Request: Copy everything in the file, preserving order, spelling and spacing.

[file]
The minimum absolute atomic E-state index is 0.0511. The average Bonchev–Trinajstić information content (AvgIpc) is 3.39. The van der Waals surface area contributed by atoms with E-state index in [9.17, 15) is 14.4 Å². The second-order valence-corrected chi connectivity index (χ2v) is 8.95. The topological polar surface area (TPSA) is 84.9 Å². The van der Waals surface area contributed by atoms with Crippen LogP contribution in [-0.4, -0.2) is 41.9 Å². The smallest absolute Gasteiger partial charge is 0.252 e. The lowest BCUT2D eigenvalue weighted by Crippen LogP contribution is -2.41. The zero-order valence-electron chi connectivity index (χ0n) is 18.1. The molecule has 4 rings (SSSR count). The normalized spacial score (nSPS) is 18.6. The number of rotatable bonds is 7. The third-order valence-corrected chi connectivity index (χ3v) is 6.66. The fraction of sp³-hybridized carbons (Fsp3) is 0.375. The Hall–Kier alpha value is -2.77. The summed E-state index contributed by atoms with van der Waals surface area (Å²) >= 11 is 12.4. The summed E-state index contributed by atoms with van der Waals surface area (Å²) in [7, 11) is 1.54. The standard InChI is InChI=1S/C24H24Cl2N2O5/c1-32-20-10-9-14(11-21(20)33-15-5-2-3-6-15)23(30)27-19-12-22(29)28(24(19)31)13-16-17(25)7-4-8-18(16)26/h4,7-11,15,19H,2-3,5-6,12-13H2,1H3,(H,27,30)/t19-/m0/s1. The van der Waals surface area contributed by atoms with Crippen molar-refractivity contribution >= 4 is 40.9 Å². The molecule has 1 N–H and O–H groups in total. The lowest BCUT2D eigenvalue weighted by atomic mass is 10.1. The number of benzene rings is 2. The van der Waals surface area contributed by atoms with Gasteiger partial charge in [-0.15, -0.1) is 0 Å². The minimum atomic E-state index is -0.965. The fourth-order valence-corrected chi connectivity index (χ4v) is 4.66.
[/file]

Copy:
The minimum absolute atomic E-state index is 0.0511. The average Bonchev–Trinajstić information content (AvgIpc) is 3.39. The van der Waals surface area contributed by atoms with E-state index in [9.17, 15) is 14.4 Å². The second-order valence-corrected chi connectivity index (χ2v) is 8.95. The topological polar surface area (TPSA) is 84.9 Å². The van der Waals surface area contributed by atoms with Crippen LogP contribution in [-0.4, -0.2) is 41.9 Å². The smallest absolute Gasteiger partial charge is 0.252 e. The lowest BCUT2D eigenvalue weighted by Crippen LogP contribution is -2.41. The zero-order valence-electron chi connectivity index (χ0n) is 18.1. The molecule has 4 rings (SSSR count). The normalized spacial score (nSPS) is 18.6. The number of rotatable bonds is 7. The third-order valence-corrected chi connectivity index (χ3v) is 6.66. The fraction of sp³-hybridized carbons (Fsp3) is 0.375. The Hall–Kier alpha value is -2.77. The summed E-state index contributed by atoms with van der Waals surface area (Å²) >= 11 is 12.4. The summed E-state index contributed by atoms with van der Waals surface area (Å²) in [7, 11) is 1.54. The standard InChI is InChI=1S/C24H24Cl2N2O5/c1-32-20-10-9-14(11-21(20)33-15-5-2-3-6-15)23(30)27-19-12-22(29)28(24(19)31)13-16-17(25)7-4-8-18(16)26/h4,7-11,15,19H,2-3,5-6,12-13H2,1H3,(H,27,30)/t19-/m0/s1. The van der Waals surface area contributed by atoms with Crippen molar-refractivity contribution >= 4 is 40.9 Å². The molecule has 1 N–H and O–H groups in total. The lowest BCUT2D eigenvalue weighted by atomic mass is 10.1. The number of benzene rings is 2. The van der Waals surface area contributed by atoms with Gasteiger partial charge in [-0.15, -0.1) is 0 Å². The minimum atomic E-state index is -0.965. The fourth-order valence-corrected chi connectivity index (χ4v) is 4.66.